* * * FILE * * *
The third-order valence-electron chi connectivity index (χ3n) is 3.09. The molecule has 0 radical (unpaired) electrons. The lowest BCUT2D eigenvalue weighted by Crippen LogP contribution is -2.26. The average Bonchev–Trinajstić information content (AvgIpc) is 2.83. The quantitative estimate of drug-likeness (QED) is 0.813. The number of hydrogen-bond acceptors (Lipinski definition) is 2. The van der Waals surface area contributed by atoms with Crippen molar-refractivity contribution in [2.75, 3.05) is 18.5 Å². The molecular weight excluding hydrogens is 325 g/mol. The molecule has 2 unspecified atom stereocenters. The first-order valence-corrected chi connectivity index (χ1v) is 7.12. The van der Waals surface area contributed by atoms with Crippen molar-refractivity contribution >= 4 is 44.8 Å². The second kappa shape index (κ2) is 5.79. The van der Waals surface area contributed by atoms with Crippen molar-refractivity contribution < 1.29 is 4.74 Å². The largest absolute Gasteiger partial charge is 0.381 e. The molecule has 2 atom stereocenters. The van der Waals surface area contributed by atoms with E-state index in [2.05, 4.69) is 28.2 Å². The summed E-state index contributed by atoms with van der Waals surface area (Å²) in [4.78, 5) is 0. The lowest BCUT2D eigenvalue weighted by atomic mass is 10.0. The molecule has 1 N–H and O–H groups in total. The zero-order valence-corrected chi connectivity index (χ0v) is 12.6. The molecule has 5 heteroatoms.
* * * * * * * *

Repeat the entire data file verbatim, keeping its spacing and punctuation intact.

The third-order valence-electron chi connectivity index (χ3n) is 3.09. The molecule has 0 radical (unpaired) electrons. The lowest BCUT2D eigenvalue weighted by Crippen LogP contribution is -2.26. The average Bonchev–Trinajstić information content (AvgIpc) is 2.83. The quantitative estimate of drug-likeness (QED) is 0.813. The number of hydrogen-bond acceptors (Lipinski definition) is 2. The van der Waals surface area contributed by atoms with Crippen molar-refractivity contribution in [2.75, 3.05) is 18.5 Å². The molecular weight excluding hydrogens is 325 g/mol. The molecule has 2 unspecified atom stereocenters. The first-order valence-corrected chi connectivity index (χ1v) is 7.12. The van der Waals surface area contributed by atoms with Crippen molar-refractivity contribution >= 4 is 44.8 Å². The second kappa shape index (κ2) is 5.79. The van der Waals surface area contributed by atoms with Crippen molar-refractivity contribution < 1.29 is 4.74 Å². The largest absolute Gasteiger partial charge is 0.381 e. The molecule has 2 atom stereocenters. The van der Waals surface area contributed by atoms with E-state index in [2.05, 4.69) is 28.2 Å². The summed E-state index contributed by atoms with van der Waals surface area (Å²) in [4.78, 5) is 0. The lowest BCUT2D eigenvalue weighted by atomic mass is 10.0. The molecule has 1 N–H and O–H groups in total. The zero-order valence-corrected chi connectivity index (χ0v) is 12.6. The molecule has 5 heteroatoms.